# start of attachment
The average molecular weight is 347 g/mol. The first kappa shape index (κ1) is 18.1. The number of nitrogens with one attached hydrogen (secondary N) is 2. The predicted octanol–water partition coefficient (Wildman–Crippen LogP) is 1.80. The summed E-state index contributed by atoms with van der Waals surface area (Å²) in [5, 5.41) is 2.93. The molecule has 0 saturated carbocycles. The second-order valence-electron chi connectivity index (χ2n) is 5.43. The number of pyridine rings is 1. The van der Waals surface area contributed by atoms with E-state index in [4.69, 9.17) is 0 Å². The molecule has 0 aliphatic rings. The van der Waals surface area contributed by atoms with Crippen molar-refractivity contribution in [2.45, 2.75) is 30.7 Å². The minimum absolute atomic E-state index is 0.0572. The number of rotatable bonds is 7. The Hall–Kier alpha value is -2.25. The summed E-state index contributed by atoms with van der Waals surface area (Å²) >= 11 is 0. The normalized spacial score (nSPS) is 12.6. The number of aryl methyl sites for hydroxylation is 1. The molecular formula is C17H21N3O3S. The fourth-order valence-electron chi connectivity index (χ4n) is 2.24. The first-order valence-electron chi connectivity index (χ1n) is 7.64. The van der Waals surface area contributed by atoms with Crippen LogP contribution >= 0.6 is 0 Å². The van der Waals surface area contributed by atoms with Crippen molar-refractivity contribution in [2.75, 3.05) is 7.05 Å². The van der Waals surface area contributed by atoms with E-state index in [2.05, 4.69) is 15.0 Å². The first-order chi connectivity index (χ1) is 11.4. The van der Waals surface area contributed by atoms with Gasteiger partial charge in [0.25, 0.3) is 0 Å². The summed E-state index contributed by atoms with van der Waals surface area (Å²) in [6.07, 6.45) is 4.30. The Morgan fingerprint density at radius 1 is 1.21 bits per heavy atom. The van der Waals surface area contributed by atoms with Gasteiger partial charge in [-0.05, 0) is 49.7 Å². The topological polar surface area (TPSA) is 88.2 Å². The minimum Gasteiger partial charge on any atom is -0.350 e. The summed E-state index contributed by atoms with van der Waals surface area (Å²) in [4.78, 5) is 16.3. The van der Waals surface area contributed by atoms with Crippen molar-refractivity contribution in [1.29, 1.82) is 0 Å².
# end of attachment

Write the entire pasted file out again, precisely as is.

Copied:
The average molecular weight is 347 g/mol. The first kappa shape index (κ1) is 18.1. The number of nitrogens with one attached hydrogen (secondary N) is 2. The predicted octanol–water partition coefficient (Wildman–Crippen LogP) is 1.80. The summed E-state index contributed by atoms with van der Waals surface area (Å²) in [5, 5.41) is 2.93. The molecule has 0 saturated carbocycles. The second-order valence-electron chi connectivity index (χ2n) is 5.43. The number of pyridine rings is 1. The van der Waals surface area contributed by atoms with E-state index in [4.69, 9.17) is 0 Å². The molecule has 0 aliphatic rings. The van der Waals surface area contributed by atoms with Crippen molar-refractivity contribution in [2.45, 2.75) is 30.7 Å². The minimum absolute atomic E-state index is 0.0572. The number of rotatable bonds is 7. The Hall–Kier alpha value is -2.25. The summed E-state index contributed by atoms with van der Waals surface area (Å²) >= 11 is 0. The normalized spacial score (nSPS) is 12.6. The number of aryl methyl sites for hydroxylation is 1. The molecular formula is C17H21N3O3S. The fourth-order valence-electron chi connectivity index (χ4n) is 2.24. The first-order valence-electron chi connectivity index (χ1n) is 7.64. The van der Waals surface area contributed by atoms with Crippen LogP contribution >= 0.6 is 0 Å². The van der Waals surface area contributed by atoms with Crippen molar-refractivity contribution in [2.75, 3.05) is 7.05 Å². The van der Waals surface area contributed by atoms with E-state index in [2.05, 4.69) is 15.0 Å². The first-order chi connectivity index (χ1) is 11.4. The van der Waals surface area contributed by atoms with Gasteiger partial charge in [0.25, 0.3) is 0 Å². The summed E-state index contributed by atoms with van der Waals surface area (Å²) in [6.07, 6.45) is 4.30. The Morgan fingerprint density at radius 1 is 1.21 bits per heavy atom. The van der Waals surface area contributed by atoms with Gasteiger partial charge in [-0.05, 0) is 49.7 Å². The topological polar surface area (TPSA) is 88.2 Å². The minimum Gasteiger partial charge on any atom is -0.350 e. The summed E-state index contributed by atoms with van der Waals surface area (Å²) in [4.78, 5) is 16.3. The van der Waals surface area contributed by atoms with Crippen molar-refractivity contribution in [1.29, 1.82) is 0 Å².